the title makes it sound like bill gates himself is down there in russia kicking down doors.
  • 13 Hide
    neblogai , September 13, 2010 11:35 PM
    Nothing strange, law enforcement in Russia is exactly like that. Basically, laws are made poorly, often being absurd, to have everyone break them. Such system of "bardak" (chaos) works perfectly. Everyone can be found guilty for breaking some absurd law, and then power structures can deal with a person by their own wishes. Milicia(police) might treat you bad just for fun, but if you are anti-government- special services will come down on you with every tool they need to crush you.
  • 10 Hide
    Stifle , September 14, 2010 12:12 AM
    Bill Gates himself IS down there in Russia kicking down doors. News at 11.
Other Comments
    Display all 21 comments.
  • 0 Hide
    zoemayne , September 13, 2010 10:46 PM
    Cisco is doing the same.
  • 9 Hide
    Anomalyx , September 13, 2010 10:59 PM
    Wow, that was a totally different spin on the story. From what I read elsewhere, Microsoft just issued a blanket license to those NGOs to HELP them avoid the ridiculous raids. This story says just the opposite.
  • -2 Hide
    jhansonxi , September 13, 2010 11:22 PM
    I doubt that M$ is complicit in the raids. If they were then Apple and Linux users would have been the targets.
  • -6 Hide
    Anonymous , September 13, 2010 11:34 PM
    Me: Microsoft is helping the US suppress dissent.


    The Microsoft monopoly is one of the biggest threats to personal freedom in modern times, they are very cozy with the Feds who allow them to have their monopoly.
  • 13 Hide
    neblogai , September 13, 2010 11:35 PM
    Nothing strange, law enforcement in Russia is exactly like that. Basically, laws are made poorly, often being absurd, to have everyone break them. Such system of "bardak" (chaos) works perfectly. Everyone can be found guilty for breaking some absurd law, and then power structures can deal with a person by their own wishes. Milicia(police) might treat you bad just for fun, but if you are anti-government- special services will come down on you with every tool they need to crush you.
  • 14 Hide
    zachary k , September 13, 2010 11:52 PM
    the title makes it sound like bill gates himself is down there in russia kicking down doors.
  • 10 Hide
    Stifle , September 14, 2010 12:12 AM
    Bill Gates himself IS down there in Russia kicking down doors. News at 11.
  • 3 Hide
    Netherscourge , September 14, 2010 12:14 AM
    In Soviet Russia, Microsoft makes YOU BSOD!
  • 1 Hide
    micr0be , September 14, 2010 1:28 AM
    all they had to do was use linux ... problem solved
  • 0 Hide
    f-14 , September 14, 2010 2:45 AM
    you can't always train and old dog new tricks, but you also can't expect an old dog to forget the old tricks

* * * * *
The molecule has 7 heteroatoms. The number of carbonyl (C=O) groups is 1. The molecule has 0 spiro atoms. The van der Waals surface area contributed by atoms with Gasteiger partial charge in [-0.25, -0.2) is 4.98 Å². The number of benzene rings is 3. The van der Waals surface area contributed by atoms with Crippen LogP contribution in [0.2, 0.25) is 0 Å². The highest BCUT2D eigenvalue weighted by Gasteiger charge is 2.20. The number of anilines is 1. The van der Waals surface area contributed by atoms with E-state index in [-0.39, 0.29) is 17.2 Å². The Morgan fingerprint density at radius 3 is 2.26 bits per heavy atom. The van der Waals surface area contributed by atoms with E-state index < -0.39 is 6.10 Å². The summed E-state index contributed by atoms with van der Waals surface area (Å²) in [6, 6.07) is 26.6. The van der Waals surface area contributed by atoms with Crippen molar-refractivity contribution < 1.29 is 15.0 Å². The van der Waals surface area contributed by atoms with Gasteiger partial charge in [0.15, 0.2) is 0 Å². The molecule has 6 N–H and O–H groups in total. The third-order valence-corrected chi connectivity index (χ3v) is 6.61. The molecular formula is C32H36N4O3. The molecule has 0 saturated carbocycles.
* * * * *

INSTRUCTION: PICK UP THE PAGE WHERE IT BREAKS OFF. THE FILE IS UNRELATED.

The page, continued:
wtf do you expect, it's RUSSIA, china is worse but only if it hurts china, but... piracy in china is typical and standard business practice, always has been, and i don't see that changing anytime soon. in either case if i'm microsoft, in both of those countries whose piracy of my product is a typical normal problem that's costing me millions of dollars, hell i'd train the ex KGB how to find and what to look for myself. that kind of action has a karma that will come back to bite them in the... as well later on down the line.
  • 1 Hide
    intelliclint , September 14, 2010 4:33 AM
    NPR had this to, but they made more of a point of what was at the end of this artical whihc is that MS will give them a blanket licence for any Russian NGO. Basicly Russia will have to find another way to silence those that speak out against the govenrment.
  • -1 Hide
    eddieroolz , September 14, 2010 4:50 AM
    I have a hard time believing something along these lines.
  • 0 Hide
    tommydyhr , September 14, 2010 5:03 AM
    "unequivocally abhor any attempt to leverage intellectual property rights to stifle political advocacy or pursue improper personal gain. "
    ¨
    I'm from Denmark, and my response to this bit would equal to: "Qué?"
  • 0 Hide
    dEAne , September 14, 2010 6:35 AM
    spy then this one, what next.
  • 7 Hide
    cookoy , September 14, 2010 6:57 AM
    What? Dissent in Russia? No way. Everybody loves Putin.
    Ok now that i said that, can i have my PC back please?
    Pretty please?
  • 0 Hide
    Anonymous , September 14, 2010 9:12 AM
    Marriage made in heaven -- big oppressive corporation meets big oppressive regime.
  • 1 Hide
    scurvywombat , September 14, 2010 11:50 AM
    The story I heard on NPR had a different spin, that MS was more concerned with the actual distributors of pirated software and really weren't too concerned about little NGO's.
  • -4 Hide
    treyking11 , September 14, 2010 2:16 PM
    See? Micro$oft IS the tool of the devil. SUCK IT, PC FREAKS!
  • 1 Hide
    itpro , September 14, 2010 8:06 PM
    Consider the source. The New York Times ceased being a serious news source many years ago. I put more credence in the National Enquirer than the NYT these days.
  • 1 Hide
    alextheblue , September 16, 2010 4:26 AM
    itproConsider the source. The New York Times ceased being a serious news source many years ago. I put more credence in the National Enquirer than the NYT these days.

    No joke. Research? Sources? You mean you need some kind of proof before you claim a company is complicit in crushing dissent!? WTFBBQ